Middelkoop HA, Smilde-van den Doel DA, Neven AK, et al. Subjective sleep characteristics of 1,485 males and females aged 50–93: effects of sex and age, and factors related to self-evaluated quality of sleep. J Gerontol A BiolSci Med Sci 1996; 51:108–115.
Asplund R. Mortality in the elderly in relation to nocturnal micturition. BJU Int 1999; 84:297–301.
Asplund R, Marnetoft SU, Selander J, et al. Nocturia in relation to somatic health, mental health and pain in adult men and women. BJU Int 2005; 95:816–819.
Tikkinen KA, Auvinen A, Johnson TM 2nd, et al. A systematic evaluation of factors associated with nocturia — the population based FINNO study. Am J Epidemiol 2009; 170:361–368.
Tikkinen KA, Johnson TM 2nd, Tammela TL, et al. Nocturia frequency, bother and quality of life: how often is too often? A population-based study in Finland. Eur Urol 2010; 57:488–496.
Van Kerrebroeck P, Abrams P, Chaikin D, et al. The standardisation of terminology in nocturia: report from the Standardisation Sub-committee of the International Continence Society. Neurourol Urodyn 2002; 2:179–183.
Malmsten UG, Milsom I, Molander U, Norlen LJ. Urinary incontinence and lower urinary tract symptoms: an epidemiological study of men aged 45 to 99 years. J Urol 1997; 158:1733–1737.
Swithinbank LV, Donovan J, James MC, Yang Q, Abrams P. Female urinary symptoms: age prevalence in a community dwelling population using a validated questionnaire. Neurourol Urodyn 1998; 16:432–434.
Yoshimura K, Terada N, Matsui Y, Terai A, Kinukawa N, Arai Y. Prevalence of and risk factors for nocturia: Analysis of a health screening program. Int J Urol 2004; 11:282–287.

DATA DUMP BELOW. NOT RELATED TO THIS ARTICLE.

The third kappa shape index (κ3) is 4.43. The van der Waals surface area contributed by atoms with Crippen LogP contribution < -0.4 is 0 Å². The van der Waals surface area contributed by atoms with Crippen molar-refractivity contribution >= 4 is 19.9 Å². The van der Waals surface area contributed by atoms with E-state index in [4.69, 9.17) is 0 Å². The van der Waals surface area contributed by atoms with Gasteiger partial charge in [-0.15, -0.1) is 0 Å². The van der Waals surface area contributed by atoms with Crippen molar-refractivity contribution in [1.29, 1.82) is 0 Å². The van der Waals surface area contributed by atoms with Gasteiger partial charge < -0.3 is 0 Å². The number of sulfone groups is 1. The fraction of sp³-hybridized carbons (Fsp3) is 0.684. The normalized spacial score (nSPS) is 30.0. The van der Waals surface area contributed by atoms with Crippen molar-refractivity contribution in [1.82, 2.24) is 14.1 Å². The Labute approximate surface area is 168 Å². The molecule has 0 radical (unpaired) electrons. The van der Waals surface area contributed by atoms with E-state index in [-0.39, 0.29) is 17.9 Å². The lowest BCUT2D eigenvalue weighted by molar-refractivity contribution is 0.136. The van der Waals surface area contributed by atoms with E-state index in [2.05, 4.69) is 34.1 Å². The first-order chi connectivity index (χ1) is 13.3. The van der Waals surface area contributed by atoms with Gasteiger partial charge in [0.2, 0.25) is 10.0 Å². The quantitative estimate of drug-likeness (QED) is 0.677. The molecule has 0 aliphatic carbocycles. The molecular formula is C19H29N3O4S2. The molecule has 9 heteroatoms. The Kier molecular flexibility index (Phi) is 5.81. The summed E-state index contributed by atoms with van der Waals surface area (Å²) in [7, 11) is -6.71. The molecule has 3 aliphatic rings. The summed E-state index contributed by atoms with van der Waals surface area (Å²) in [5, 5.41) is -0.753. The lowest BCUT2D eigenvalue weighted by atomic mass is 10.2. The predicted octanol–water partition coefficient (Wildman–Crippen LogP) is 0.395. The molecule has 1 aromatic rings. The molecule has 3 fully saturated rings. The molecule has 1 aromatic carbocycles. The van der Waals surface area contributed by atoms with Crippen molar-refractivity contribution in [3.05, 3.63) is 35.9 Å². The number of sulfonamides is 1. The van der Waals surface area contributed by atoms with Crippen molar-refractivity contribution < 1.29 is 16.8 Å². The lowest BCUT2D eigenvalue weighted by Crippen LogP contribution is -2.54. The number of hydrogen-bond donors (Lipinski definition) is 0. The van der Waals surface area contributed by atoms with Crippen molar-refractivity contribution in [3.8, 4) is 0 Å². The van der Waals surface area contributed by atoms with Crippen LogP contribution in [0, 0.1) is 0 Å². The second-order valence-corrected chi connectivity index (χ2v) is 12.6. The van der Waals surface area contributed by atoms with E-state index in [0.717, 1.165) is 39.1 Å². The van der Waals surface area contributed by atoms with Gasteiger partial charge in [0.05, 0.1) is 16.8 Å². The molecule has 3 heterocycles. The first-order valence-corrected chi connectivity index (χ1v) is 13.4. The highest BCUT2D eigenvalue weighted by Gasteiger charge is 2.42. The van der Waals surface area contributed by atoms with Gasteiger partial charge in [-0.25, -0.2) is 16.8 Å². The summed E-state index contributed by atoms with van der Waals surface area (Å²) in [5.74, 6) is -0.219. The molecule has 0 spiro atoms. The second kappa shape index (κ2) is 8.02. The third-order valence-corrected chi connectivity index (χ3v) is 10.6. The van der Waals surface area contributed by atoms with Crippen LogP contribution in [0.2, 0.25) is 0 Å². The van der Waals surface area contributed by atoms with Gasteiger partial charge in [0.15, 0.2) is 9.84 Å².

Hunskaar S. Epidemiology of nocturia. BJU Int 2005; 96:4–7.
Tikkinen KA, Tammela TL, Huhtala H, et al. Is nocturia equally common among men and women? A population based study in Finland. J Urol 2006; 175:596–600.
Bosch JL, Weiss JP. The prevalence and causes of nocturia. J Urol 2010; 184:440–446.
Van Kerrebroeck P. Nocturia: current status and future perspectives. Curr Opin Obstet Gynecol 2011; 23:376–385.
Yokoyama O, Lee SW, Ohkawa M, Amano T, Ishiura Y, Furuta H. Enuresis in an adult female with obstructive sleep apnea. Urology 1995; 45:150–154.
Ulfberg J, Thuman R. A non-urologic cause of nocturia and enuresis — obstructive sleep apnea syndrome (OSAS). Scand J Urol Nephr 1996; 30:135–137.
Umlauf M, Kurtzer E, Valappil T, Burgio K, Pillion D, Goode P. Sleep-disordered breathing as a mechanism for nocturia: preliminary findings. Ostomy Wound Manage 1999; 45:52–60.
Cole OJ, Osborn DE, Hanning CD. Obstructive sleep apnoea causing nocturia. BJU Int 2001; 87:414.